From Hallward’s article 17 January in The Guardian (online)
Along with sending emergency relief, we should ask what we can do to facilitate the self-empowerment of Haiti’s people and public institutions. If we are serious about helping we need to stop trying to control Haiti’s government, to pacify its citizens, and to exploit its economy. And then we need to start paying for at least some of the damage we’ve already done.
YES, YES, YES.
Dear LeGrace Benson,
Thank you for your message, and for this long and thoughtful response.
I’m struggling to catch up with college work just now and regret I don’t have time to go into the specifics (which I’ve tried to do in ‘Damming the Flood’), but as you might imagine I think you underestimate the sort of class conflict at issue here.
Here’s how I see things, basically:
1. In Haiti like anywhere else, the only way to maintain such an unequal division of class power & privilege is by securing the docility of the people; strategies for achieving this in Haiti have evolved a good deal since the plantation days, but the problem is basically the same. The history as you know is long & not v. pretty. Once enough people had been pushed into destitute neighbourhoods in PAP to enable profitable sweatshop production to begin in the 1970s it took on a more urban inflection, as the factory owners needed in particular to maintain ‘order’ among their workers and in particular neighbourhoods close to the factory zone (e.g. Cite Soleil). The army & the attaches fulfilled this role well enough through the 1980s.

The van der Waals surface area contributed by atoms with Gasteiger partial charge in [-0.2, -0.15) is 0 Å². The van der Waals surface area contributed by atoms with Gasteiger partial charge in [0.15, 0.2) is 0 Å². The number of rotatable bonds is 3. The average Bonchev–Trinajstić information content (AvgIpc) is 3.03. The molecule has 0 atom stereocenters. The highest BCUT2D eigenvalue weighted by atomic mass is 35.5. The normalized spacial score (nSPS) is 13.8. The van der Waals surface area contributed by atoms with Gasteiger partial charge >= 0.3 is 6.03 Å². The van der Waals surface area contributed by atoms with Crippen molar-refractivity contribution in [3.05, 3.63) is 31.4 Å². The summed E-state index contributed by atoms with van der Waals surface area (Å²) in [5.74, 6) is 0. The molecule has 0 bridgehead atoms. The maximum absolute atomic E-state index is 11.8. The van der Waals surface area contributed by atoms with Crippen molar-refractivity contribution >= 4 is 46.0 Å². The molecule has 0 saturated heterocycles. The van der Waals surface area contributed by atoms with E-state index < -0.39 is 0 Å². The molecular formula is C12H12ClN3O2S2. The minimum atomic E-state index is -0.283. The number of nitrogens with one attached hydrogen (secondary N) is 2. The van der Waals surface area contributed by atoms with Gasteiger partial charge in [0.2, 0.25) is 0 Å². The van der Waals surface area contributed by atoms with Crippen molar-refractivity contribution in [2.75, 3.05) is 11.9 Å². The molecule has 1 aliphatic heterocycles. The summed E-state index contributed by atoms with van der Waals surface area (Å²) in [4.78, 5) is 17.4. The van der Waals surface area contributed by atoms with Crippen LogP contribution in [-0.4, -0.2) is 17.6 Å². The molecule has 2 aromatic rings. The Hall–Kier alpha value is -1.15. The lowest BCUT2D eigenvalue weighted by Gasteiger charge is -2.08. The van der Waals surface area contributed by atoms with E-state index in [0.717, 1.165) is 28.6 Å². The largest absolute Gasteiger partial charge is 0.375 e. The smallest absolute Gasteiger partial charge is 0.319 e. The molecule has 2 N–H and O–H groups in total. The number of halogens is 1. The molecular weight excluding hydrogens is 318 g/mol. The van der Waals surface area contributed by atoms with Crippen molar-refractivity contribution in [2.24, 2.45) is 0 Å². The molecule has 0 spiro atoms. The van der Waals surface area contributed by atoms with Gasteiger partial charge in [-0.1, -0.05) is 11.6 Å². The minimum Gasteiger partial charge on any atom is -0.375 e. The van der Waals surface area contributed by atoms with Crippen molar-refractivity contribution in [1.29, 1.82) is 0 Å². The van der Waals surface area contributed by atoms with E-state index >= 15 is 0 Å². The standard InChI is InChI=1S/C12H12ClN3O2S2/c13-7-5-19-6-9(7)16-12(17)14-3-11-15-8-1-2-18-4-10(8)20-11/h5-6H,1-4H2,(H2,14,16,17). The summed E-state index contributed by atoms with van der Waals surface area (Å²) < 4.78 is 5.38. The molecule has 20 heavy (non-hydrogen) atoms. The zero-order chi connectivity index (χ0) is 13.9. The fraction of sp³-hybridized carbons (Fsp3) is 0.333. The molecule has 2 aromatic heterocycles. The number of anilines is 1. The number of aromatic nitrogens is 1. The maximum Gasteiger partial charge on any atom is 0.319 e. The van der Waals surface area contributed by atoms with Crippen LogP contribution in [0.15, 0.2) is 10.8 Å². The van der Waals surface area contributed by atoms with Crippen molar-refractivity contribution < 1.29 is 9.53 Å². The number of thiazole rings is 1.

2. The key development in modern Haitian politics, I think, was the development of a popular mobilisation that was able to overcome the Duvalierist ‘security’ strategy: what happened in 1986-1990 is that the people almost succeeded in overcoming the army and the macoutes. This then raised the possibility of a genuinely political rather than a quasi-military solution to some of Haiti’s problems – in other words, it raised the prospect of popular empowerment, and of the loss or dilution of some elite privileges. Much of what’s happened since, I think, has involved the development of an alternative security strategy and in fact a whole mindset to protect the basic status quo, and to ensure that political problems (which might be solved by popular vote) are deflected onto the terrain of crime, insecurity, instability, etc. (where they can be solved by force, i.e. by an army – a paramilitary force a la Chamblain, the US army, MINUSTAH, private security forces, if necessary a return of the Haitian army…). This project has been helped by the fact that the US has adopted similar priorities since 2001.